Where does the term 'saved my bacon' derive from?

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  • 1 decade ago
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    : In this phrase, bacon represents the person's body. (Compare "He saved my ***.") The Oxford English Dictionary defines "to save one's bacon" as "to escape injury to one's body, to keep oneself from harm." The earliest example it quotes is dated 1691.

    The word here could derive from Baec which is Old Dutch and Anglo-Saxon for "back". However, like many sayings, there are other suggestions as to the origin. The most likely of these is that, in the early 17th century "bacon" was thieves' slang for "escape". Alternatively, Brewer suggests it may mean the sides of home-killed bacon that every peasant family would have hanging up in the house; this would have been valuable property and if you or somebody else "saved your bacon" from fire or theft you would have had a narrow escape.

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  • 1 decade ago

    Re: Saving bacon

    Posted by James Briggs on May 26, 2005

    In Reply to: Re: Saving bacon posted by R. Berg on May 26, 2005

    : : What is the origin of "Saving someone's bacon"?

    : In this phrase, bacon represents the person's body. (Compare "He saved my ***.") The Oxford English Dictionary defines "to save one's bacon" as "to escape injury to one's body, to keep oneself from harm." The earliest example it quotes is dated 1691.

    The word here could derive from Baec which is Old Dutch and Anglo-Saxon for "back". However, like many sayings, there are other suggestions as to the origin. The most likely of these is that, in the early 17th century "bacon" was thieves' slang for "escape". Alternatively, Brewer suggests it may mean the sides of home-killed bacon that every peasant family would have hanging up in the house; this would have been valuable property and if you or somebody else "saved your bacon" from fire or theft you would have had a narrow escape.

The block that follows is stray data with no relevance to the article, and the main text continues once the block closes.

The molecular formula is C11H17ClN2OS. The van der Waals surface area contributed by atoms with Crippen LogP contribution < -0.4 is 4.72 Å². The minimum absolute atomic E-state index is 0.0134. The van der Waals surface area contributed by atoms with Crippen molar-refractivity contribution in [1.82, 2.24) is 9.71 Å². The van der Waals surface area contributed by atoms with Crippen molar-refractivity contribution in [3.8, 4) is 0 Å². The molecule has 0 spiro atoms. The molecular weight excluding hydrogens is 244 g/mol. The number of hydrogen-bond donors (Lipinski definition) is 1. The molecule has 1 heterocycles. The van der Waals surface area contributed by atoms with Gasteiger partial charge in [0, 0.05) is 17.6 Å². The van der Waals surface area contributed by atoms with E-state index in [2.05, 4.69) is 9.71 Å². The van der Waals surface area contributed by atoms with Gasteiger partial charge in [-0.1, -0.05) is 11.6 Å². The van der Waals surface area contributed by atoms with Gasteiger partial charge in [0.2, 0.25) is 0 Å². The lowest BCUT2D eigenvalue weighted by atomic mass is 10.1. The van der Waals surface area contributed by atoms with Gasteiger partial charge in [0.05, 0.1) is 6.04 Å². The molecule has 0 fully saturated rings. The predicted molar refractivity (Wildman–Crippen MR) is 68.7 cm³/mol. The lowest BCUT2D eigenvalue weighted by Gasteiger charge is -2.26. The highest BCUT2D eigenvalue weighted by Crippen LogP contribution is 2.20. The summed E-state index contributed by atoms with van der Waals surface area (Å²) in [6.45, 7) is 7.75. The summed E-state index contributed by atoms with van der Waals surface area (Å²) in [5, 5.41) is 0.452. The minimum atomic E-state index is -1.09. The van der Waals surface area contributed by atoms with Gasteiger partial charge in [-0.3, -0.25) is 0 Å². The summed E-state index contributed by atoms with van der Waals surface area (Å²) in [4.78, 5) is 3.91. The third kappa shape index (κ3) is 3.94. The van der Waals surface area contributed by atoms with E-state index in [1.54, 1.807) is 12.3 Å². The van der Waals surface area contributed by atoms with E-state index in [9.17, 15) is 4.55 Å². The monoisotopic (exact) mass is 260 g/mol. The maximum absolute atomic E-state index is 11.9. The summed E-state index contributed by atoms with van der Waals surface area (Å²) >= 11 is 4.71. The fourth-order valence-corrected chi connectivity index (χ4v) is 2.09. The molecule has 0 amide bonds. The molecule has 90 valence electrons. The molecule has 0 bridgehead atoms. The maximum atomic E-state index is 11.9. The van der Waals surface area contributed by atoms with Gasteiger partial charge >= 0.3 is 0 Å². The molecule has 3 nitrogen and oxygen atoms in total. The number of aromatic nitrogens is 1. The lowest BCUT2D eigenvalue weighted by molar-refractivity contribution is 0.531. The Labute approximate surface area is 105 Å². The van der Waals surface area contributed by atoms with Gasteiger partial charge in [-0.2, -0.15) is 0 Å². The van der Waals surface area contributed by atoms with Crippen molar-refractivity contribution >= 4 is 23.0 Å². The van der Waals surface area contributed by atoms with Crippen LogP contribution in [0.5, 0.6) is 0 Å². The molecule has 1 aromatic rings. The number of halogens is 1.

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  • 3 years ago

    Bacon Origin

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  • boyes
    Lv 4
    3 years ago

    Bacon Meaning

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  • Renee
    Lv 4
    4 years ago

    For the best answers, search on this site https://shorturl.im/avcrq

    In this phrase, bacon represents the person's body. (Compare "He saved my ***.") The Oxford English Dictionary defines "to save one's bacon" as "to escape injury to one's body, to keep oneself from harm." The earliest example it quotes is dated 1691. The word here could derive from Baec which is Old Dutch and Anglo-Saxon for "back". However, like many sayings, there are other suggestions as to the origin. The most likely of these is that, in the early 17th century "bacon" was thieves' slang for "escape". Alternatively, Brewer suggests it may mean the sides of home-killed bacon that every peasant family would have hanging up in the house; this would have been valuable property and if you or somebody else "saved your bacon" from fire or theft you would have had a narrow escape.

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  • 5 years ago

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    RE:

    Where does the term 'saved my bacon' derive from?

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